For the next hour (or two?), we both were having the very best of times. Sunset at Baker Beach is really quite an event. It does happen to be a nudist beach, so you may very well come across one or more "naturalists" enjoying the views as well. We did - a very proud middle aged man who made quite a silhouette in a number of our pictures.
Besides the random "naturalist", young and old congregate at Baker Beach to watch the sun set in the west, to dance along the shore as the sun descends in the sky, to contemplate tomorrow, and to climb the rocks to watch the bridge come to life at night and to photograph it from this marvelous angle.
Wanting desperately to stay as long as we could, we prudently decided not to climb the rocks to get to the best vantage point. We'd watch young people who knew where they were going having a hard time keeping their footing on the way up in daylight, we didn't think that was the place for us after dark, so we happily stayed on the beach where we could see the bridge's magnificent reflection on the beach. We lingered and lingered, taking all of the shots we'd dreamed of and more.
The nudist dressed and left, the dancers locked arms and exited stage left, and the group of enthusiastic sun worshipers rose from their perch in the rocks and gingerly made their way back to the beach and then beyond. Finally, we decided it was time to head back to Angelo and the car.
The return trip seemed simple enough in my mind. Follow the beach, until you see a make-shift stairway in the sand. Climb the stairs, walk through the opening in the fence and follow the dirt path to the parking lot. Well we found a staircase in the sand, climbed it to an opening in a fence and then found a dirt path. It was so dark now, I had to use the flashlight on my cell phone to see where we were stepping and I pointed its brightest light behind me, between the two of us, so we could both see fairly well in the widespread beam of its light. We stopped briefly to rearrange our gear and were about to proceed when the flashlight revealed a dark hole in the ground, directly to our left - in fact, a deep, dark, concrete bunker. Neither of us had noticed this on the way in which now made us second guess whether we'd followed the right path at all.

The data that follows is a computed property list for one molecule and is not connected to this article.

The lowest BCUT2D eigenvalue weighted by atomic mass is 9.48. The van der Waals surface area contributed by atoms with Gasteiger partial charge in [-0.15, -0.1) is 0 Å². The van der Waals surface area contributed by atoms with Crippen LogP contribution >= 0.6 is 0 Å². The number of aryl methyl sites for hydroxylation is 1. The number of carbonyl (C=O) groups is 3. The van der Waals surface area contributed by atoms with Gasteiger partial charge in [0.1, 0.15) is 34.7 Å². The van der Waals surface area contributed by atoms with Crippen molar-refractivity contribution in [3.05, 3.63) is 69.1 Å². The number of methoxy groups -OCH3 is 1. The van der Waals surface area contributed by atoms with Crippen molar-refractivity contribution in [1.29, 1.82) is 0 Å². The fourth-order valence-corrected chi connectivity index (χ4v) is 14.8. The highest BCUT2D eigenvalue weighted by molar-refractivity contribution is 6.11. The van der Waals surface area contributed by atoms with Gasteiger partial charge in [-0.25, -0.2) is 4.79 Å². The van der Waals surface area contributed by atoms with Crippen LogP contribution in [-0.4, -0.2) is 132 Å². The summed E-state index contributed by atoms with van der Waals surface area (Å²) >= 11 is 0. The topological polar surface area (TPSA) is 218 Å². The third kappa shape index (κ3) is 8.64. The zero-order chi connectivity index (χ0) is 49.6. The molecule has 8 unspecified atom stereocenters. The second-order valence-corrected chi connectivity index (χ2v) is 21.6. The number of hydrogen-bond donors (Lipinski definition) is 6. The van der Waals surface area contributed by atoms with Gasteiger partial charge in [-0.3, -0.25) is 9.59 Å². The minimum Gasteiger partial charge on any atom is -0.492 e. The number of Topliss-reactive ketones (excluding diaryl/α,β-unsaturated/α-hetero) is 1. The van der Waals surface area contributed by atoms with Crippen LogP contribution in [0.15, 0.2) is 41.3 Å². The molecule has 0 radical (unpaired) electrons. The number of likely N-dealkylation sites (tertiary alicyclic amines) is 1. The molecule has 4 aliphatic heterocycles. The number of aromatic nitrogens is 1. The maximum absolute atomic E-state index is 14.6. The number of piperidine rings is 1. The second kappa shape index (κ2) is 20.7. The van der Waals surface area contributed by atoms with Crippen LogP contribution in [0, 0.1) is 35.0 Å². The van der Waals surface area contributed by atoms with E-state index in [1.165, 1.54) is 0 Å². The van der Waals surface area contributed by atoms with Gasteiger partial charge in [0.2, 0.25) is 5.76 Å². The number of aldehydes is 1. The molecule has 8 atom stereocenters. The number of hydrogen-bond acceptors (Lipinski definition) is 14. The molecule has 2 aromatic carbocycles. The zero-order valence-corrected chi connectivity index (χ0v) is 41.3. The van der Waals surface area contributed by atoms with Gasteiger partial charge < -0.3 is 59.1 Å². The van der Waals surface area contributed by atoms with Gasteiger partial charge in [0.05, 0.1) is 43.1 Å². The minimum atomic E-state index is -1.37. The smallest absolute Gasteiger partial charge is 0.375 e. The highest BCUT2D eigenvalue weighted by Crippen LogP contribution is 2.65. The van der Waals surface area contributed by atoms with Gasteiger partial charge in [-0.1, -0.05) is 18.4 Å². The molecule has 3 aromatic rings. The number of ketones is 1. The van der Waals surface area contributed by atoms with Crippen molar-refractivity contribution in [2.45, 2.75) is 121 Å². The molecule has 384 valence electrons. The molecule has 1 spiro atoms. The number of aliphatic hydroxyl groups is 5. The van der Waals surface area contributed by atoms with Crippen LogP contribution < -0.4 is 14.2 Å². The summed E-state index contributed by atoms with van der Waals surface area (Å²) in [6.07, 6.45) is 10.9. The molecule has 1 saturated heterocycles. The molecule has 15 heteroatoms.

At this very point I saw the light of another cell phone flashlight coming along the path behind us. As its owner approached with deliberate strides, we could see it was a "surfer-dude" with earphones in, listening to music or the Dali Lama or who knows what. I just knew I had to interrupt. He kindly said that the parking lot was near the small white building that was well lit ahead and then he immediately disappeared in to the dark. Gingerly, we moved toward the little white building, noticing yet another unfenced concrete bunker to our left. We truly had no idea where we were, or whether the surfer-dude had given us good directions or not, and my cell phone was nearly out of battery which would mean neither phone nor light soon. Then we saw a light approaching in the distance, one much brighter than the surfer-dude's cell phone. Nervously I called out "Angelo?" and then I heard his "Yes". We were so relieved. Angelo thought it was a little too dark even for crazy photographers trying to get their last good shots, so he took his torch from the trunk and came looking for us.
The ride back to the hotel was one of warmth and comfort. Happy to be safe and in one piece, not several at the bottom of a bunker, and happy to have seen that sunset and the bridge in its finest. Is there a moral to this story? Perhaps several. Be smart and be prepared - we all were scouts .... you know the drill (just follow it!).
Sunset over the Golden Gate Bridge from the Top of the Mark
© 2014 Claudia Ward
So here's a slide show celebrating our time photographing this glorious bridge (below). Oh I forgot one. On our very last evening in San Francisco, high atop Nob Hill, we had cocktails at the top of the Mark (the Mark Hopkins Hotel) where we could see all of San Francisco at our feet but between the landmark hotels and apartment buildings, down at the mouth of the bay, there was that beautiful bridge - once again decked out in sunset's colors, bidding us au revoir.
Photos and Slide Show © 2014 Claudia Danforth Ward
Music: "Mountain Greenery (from "Small Town Crooks") by Lester Lanin & His Orchestra